4

For demonstration purposes, I want to obtain a graph of C10 shaped as a star. I have been working on this for much longer than I should have. I currently have this:

\begin{figure}
    \centering
    \begin{tikzpicture}[nodes={circle, draw}]
        \foreach \i in {1,...,10}
        {
            \pgfmathisodd{\i};
            \node (N\i) at (360/10*\i:\pgfmathresult?18mm:9mm) {\i};
        }
        \foreach \i in {1,...,10}
        {
            \pgfmathmod{\i}{10}
            \pgfmathadd{\pgfmathresult}{1};
            \path (N\i) edge (N\pgfmathresult);
        }
    \end{tikzpicture}
\end{figure}

Which outputs the following abomination:

enter image description here

I don't know if the same ugliness would happen had I typed out the nodes myself.

  • The "abomination" is simply all numbers aligned the same way. Try instead of defining the points recursively like you did and then in a second step add the lines and then the numbers. This should make it better :) – Superuser27 Mar 7 at 14:36
  • What I mean is: if you just look at how the numbers are positioned, they look fine. It's just the lines starting from weird places. – Superuser27 Mar 7 at 14:37
  • I have given up and written every node one by one. It works! The question is even more curious to me now. – ThoAppelsin Mar 7 at 15:00
3

After the manipulations, the result won't be an integer any more. Rather, you'll get numbers like 1.0, where .0 is interpreted as an anchor. Therefore I suggest

\documentclass[tikz,border=3.14mm]{standalone}
\begin{document}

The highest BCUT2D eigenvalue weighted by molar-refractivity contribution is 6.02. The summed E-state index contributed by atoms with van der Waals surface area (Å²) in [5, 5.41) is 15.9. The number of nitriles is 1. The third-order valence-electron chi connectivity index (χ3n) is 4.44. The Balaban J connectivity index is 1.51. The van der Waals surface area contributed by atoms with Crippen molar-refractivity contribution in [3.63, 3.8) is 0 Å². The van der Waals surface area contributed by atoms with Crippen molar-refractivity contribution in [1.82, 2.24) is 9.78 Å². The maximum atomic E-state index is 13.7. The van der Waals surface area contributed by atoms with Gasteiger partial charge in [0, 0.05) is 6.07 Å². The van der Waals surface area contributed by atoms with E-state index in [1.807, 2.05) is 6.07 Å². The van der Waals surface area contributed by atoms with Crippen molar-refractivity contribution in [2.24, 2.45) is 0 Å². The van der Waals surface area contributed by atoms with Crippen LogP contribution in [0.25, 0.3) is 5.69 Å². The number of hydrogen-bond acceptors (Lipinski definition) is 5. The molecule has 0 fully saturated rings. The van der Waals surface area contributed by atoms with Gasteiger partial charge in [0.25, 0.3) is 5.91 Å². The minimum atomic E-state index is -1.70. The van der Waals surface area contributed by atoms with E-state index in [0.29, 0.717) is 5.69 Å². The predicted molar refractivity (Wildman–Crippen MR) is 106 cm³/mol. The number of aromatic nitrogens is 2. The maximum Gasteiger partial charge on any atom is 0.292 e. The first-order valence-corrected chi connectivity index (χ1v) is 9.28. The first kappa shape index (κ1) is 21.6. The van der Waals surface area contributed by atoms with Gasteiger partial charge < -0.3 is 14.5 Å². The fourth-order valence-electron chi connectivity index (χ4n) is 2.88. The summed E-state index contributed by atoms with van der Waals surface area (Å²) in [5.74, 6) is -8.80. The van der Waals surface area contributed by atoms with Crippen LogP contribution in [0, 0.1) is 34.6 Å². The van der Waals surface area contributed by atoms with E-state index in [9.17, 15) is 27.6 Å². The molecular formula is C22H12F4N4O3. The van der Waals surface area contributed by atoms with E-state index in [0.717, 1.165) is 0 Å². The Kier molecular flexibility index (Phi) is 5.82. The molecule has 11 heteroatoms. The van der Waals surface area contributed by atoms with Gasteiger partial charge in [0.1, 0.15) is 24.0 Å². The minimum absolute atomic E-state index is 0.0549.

\begin{tikzpicture}[nodes={circle, draw}]
        \foreach \i in {1,...,10}
        {
            \pgfmathisodd{\i};
            \node (N\i) at (360/10*\i:\pgfmathresult?18mm:9mm) {\i};
        }
        \foreach \i in {1,...,10}
        {
            \pgfmathtruncatemacro{\j}{mod(\i,10)+1}
            \path (N\i) edge (N\j);
        }
    \end{tikzpicture}
\end{document}

enter image description here

  • 3
    I am aware of the fact that one can shorten the code. This answer is to explain what happens and to provide a way that works which is very close to the code of the question. – marmot Mar 7 at 16:12
  • Probably a good idea to fix the circle size so the 10 node isn't bigger than the others. – Sandy G Mar 7 at 16:29
  • Great answer, thank you for being to the point. And to @SandyG, I already have fixed the size inconsistency via putting all nodes in boxes with zero width, and giving any size I like to the nodes. – ThoAppelsin Mar 7 at 19:10
1

PGF's foreach has quite powerfull tools that you can use here:

\begin{tikzpicture}[nodes={circle, draw}]
    \foreach[evaluate=\i as \j using isodd(\i)] \i in {1,...,10}
    {
        \node (N\i) at (360/10*\i:\j?18mm:9mm) {\i};
    }
    \foreach[remember=\i as \j (initially 10)] \i in {1,...,10}
    {
        \draw (N\i) -- (N\j);
    }
\end{tikzpicture}

The optional [evaluate=\i as \j using isodd(\i)] in the first loop computes isodd(\i) and stores the result in macro \j.

The optional [remember=\i as \j (initially 10)] in the second loop stores \i's content in macro \j at the end of the iteration, allowing for this content to be available for the next iteration.

  • Thank you for your extended recommendations, but I think marmot's answer is more relevant to the issue/question, since it also explains the cause of the erroneous outcome in the question. – ThoAppelsin Mar 7 at 19:11
  • @ThoAppelsin I agree, this answer is also aimed at those who will find your question later and offer them a simple and robust solution. – Christoph Frings Mar 7 at 19:31

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